Daf Yomi, justice, and the minimum wage
Those of us participating in Daf Yomi are now four and a half years into the current cycle, with three years to go. Studying a page of Talmud a day, we are combing the broad expanse of the ancient rabbinal discussions that make up the Mishnah and the Gemara. In our recent studies of tractate Bava Metzia, we delved into concepts that are relevant for controversial policy issues in the news today—one of them being the minimum wage.
The issue of the minimum wage—sometimes referred to as a living wage or a just wage — continues to be a contentious issue. Presumably, we as a society would like to ensure that those who work earn a reasonable wage, one that is, at a minimum, sufficient to cover one’s basic human needs. Surely, the thinking goes, any compassionate society would do no less. But the issue is not so straightforward, and our Jewish tradition, including the Talmud, provides some guidance.
Insisting that employers pay their employees a minimum amount undoubtedly helps those who’s wages will be higher—which seems beneficial in and of itself. But it will inevitably have unintended consequences. For example, how will it affect other workers? If employers decide to hire fewer workers, will some workers lose their jobs, or not be hired in the first place? Is this compassionate?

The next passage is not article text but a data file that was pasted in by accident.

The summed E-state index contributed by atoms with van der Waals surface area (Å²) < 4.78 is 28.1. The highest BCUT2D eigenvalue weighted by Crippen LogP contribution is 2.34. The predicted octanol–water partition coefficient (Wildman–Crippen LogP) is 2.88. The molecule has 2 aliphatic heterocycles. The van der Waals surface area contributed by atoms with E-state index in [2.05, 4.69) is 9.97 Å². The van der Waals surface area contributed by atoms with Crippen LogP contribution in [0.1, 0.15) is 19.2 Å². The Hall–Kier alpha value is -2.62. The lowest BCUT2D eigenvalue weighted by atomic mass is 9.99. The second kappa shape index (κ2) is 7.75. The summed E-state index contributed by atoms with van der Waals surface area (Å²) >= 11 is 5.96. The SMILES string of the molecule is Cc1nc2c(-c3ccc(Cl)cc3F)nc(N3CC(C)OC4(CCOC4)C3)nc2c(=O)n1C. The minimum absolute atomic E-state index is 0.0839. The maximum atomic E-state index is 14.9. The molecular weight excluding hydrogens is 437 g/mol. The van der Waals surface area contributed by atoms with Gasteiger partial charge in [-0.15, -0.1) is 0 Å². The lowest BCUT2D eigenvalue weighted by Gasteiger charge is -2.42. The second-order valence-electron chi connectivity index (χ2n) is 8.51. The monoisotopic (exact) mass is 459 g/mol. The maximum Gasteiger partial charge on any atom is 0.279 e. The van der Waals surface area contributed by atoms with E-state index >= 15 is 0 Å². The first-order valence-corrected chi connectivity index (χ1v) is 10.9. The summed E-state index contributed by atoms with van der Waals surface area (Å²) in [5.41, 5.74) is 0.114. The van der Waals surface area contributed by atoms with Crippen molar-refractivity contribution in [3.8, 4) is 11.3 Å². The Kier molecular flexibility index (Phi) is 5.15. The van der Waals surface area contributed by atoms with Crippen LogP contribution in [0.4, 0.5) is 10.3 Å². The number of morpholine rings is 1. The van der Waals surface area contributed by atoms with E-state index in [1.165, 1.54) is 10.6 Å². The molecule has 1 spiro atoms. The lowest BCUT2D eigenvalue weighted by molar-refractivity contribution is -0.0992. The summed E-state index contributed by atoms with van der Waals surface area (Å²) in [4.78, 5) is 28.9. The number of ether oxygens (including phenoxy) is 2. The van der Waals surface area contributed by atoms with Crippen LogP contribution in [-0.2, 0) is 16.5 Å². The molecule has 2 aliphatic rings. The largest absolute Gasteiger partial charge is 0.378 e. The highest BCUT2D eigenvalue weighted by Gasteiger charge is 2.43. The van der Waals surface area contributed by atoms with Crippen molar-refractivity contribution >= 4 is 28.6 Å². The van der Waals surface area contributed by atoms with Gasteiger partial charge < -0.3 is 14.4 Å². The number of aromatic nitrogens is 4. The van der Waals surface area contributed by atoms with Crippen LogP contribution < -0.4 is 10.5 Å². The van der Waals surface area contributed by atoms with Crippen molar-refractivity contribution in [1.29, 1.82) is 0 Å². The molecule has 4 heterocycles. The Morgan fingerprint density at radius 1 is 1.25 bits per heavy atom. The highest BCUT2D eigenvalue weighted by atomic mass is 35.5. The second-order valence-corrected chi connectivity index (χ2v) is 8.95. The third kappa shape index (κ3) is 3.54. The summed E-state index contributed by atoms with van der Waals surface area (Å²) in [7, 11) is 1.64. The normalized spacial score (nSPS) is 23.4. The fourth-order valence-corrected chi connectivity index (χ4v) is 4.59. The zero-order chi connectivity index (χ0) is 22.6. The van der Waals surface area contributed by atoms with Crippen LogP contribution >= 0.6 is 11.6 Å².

Economists have looked into this question, but there is as yet no consensus. Some cite statistics that show that there is no marked decline in employment. Others have data to prove that the imposition of higher wages does reduce employment. The American Enterprise Institute just came out with a 48-page paper on the subject, concluding that the minimum wage does appear to reduce employment, but they also called for more research.
There is another potential unintended consequence. Many teenagers and young adults are often looking just to get started in the job market. Many are thrilled to have a job, any job, even if it pays only $7.50 an hour, in order to get some experience—ultimately enabling them to eventually move on to jobs requiring more skills and experience which will pay more. Imposing a higher minimum wage may deprive young people of these initial jobs. Is this compassionate?